After the United States was quick to point the finger at Iran for the early Saturday explosions that rocked Abqaiq facility and the Khurais field — forcing production to be shut and with it 5.7 million barrels a day of oil production lost — Iran has warned it stands ready for a “full-fledged” war.

Iranian foreign ministry spokesman Abbas Mousavi slammed Washington for a “maximum pressure” strategy that has turned to “maximum lies,” saying that because of the former’s “failure [the US] is leaning toward maximum lies”. FM Javad Zarif also said these were a continuation of efforts to pressure and shame into compliance under US hegemony.

Iran denied the accusations, which followed photos circulating online which appeared to show cruise missile debris scattered in the Saudi desert outside the incapacitated oil facilities. Yemen’s Houthi forces had claimed responsibility, saying it deployed ten drones in the successful targeting of the facilities.

And separately an IRGC commander is reported to have reaffirmed that American military bases and aircraft carriers are crucially up to 2,000km around Iran and thus “within range” of Iranian missiles. The senior commander, Amirali Hajizadeh, said his country is reading for a “full-fledged” war but he stopped short of directly mentioning the attacks. As quoted in regional and state media:

On Sunday, the commander of Iran’s Revolutionary Guards Aerospace Force, Amir Ali Hajizadeh, was quoted by the semi-official Tasnim news agency as saying: “Everybody should know that all American bases and their aircraft carriers in a distance of up to 2,000 kilometers around Iran are within the range of our missiles,” according to Reuters.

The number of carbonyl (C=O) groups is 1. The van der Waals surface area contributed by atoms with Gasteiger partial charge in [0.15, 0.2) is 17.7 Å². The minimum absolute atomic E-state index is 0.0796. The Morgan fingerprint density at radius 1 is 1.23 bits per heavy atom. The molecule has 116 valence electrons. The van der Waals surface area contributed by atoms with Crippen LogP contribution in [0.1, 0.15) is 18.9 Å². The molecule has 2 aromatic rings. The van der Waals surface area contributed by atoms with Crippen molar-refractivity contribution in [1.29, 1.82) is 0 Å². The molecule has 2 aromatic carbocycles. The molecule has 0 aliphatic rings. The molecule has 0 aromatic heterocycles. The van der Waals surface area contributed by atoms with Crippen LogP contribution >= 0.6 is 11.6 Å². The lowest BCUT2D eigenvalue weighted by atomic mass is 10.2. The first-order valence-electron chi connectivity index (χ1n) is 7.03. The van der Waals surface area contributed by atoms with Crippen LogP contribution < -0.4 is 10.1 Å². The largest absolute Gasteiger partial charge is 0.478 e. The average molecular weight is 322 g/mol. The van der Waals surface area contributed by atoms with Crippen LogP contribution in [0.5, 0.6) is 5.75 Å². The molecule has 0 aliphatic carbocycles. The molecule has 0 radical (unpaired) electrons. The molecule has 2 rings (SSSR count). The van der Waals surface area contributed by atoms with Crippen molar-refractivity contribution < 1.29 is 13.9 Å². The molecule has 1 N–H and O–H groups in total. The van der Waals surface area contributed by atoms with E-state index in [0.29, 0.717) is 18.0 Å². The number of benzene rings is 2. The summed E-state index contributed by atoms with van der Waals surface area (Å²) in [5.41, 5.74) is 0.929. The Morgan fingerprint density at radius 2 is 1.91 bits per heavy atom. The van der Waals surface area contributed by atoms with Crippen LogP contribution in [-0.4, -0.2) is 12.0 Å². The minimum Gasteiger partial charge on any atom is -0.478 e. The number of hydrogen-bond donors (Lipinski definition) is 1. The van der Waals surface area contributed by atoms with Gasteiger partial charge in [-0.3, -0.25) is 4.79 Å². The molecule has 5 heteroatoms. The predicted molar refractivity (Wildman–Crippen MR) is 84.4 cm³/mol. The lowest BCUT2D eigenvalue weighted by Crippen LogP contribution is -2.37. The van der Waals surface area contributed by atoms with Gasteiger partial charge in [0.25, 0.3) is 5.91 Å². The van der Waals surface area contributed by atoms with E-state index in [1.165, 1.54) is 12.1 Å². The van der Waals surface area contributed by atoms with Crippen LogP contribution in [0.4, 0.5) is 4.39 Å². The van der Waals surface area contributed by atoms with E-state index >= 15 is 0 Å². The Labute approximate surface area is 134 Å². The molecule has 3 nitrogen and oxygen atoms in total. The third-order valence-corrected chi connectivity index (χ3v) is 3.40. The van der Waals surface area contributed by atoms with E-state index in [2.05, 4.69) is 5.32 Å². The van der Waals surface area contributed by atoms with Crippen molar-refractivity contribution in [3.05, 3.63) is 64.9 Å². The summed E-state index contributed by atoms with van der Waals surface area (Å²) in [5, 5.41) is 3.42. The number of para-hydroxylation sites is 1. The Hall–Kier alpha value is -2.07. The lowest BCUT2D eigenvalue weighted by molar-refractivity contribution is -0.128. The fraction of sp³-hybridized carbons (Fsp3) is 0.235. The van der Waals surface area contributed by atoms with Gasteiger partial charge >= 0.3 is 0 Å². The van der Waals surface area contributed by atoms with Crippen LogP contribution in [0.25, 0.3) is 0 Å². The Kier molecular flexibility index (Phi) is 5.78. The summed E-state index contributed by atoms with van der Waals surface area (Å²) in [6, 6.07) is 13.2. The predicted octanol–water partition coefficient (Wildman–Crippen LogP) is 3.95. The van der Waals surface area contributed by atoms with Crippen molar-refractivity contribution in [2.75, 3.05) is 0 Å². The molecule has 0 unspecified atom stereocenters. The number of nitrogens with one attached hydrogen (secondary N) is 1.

“Iran has always been ready for a ‘full-fledged’ war,” Hajizadeh added, without directly mentioning the attacks in Saudi Arabia.

Photos of parts resembling pieces of cruise missiles seen outside attacked Saudi oil facility have been circulating, with a number of analysts saying it’s ‘proof’ Iran was behind it:

Soon after the raging fires at the key oil facilities grabbed headlines early Saturday, Secretary of State Mike Pompeo said Iran was likely behind the “unprecedented” attack, writing on Twitter: “Tehran is behind nearly 100 attacks on Saudi Arabia while [Iran’s president and foreign minister] Rouhani and Zarif pretend to engage in diplomacy.”

“Amid all the calls for de-escalation, Iran has now launched an unprecedented attack on the world’s energy supply,” he added.

He asserted, but without offering evidence, “there is no evidence the attacks came from Yemen.”

Iranian FM Zarif hit back, pointing to the American military’s deep involvement in Yemen: “US & its clients are stuck in Yemen because of illusion that weapon superiority will lead to military victory,” he said “Blaming Iran won’t end disaster. Accepting our April ’15 proposal to end war & begin talks may.”

Despite Saudi officials and media claiming just hours after the attacks that fires were “under control” widely circulating photographs appeared to show the opposite:

In spite of the Houthis claiming responsibility, a US-Saudi led investigation is apparently already focused on pinning blame on Tehran for a direct missile attack.

An investigation is also reportedly focused on questions over whether Iranian proxies may have launched missiles from Iraqi soil, as a WSJ report details, citing the US investigation underway:

Saudi and American officials are investigating the possibility that attacks on Saudi oil facilities Saturday involved cruise missiles launched from Iraq or Iran, questioning Yemeni rebel claims of responsibility, people familiar with the matter said.

Meanwhile, the world waits for a potential shock in energy prices as markets open at the start of this week.


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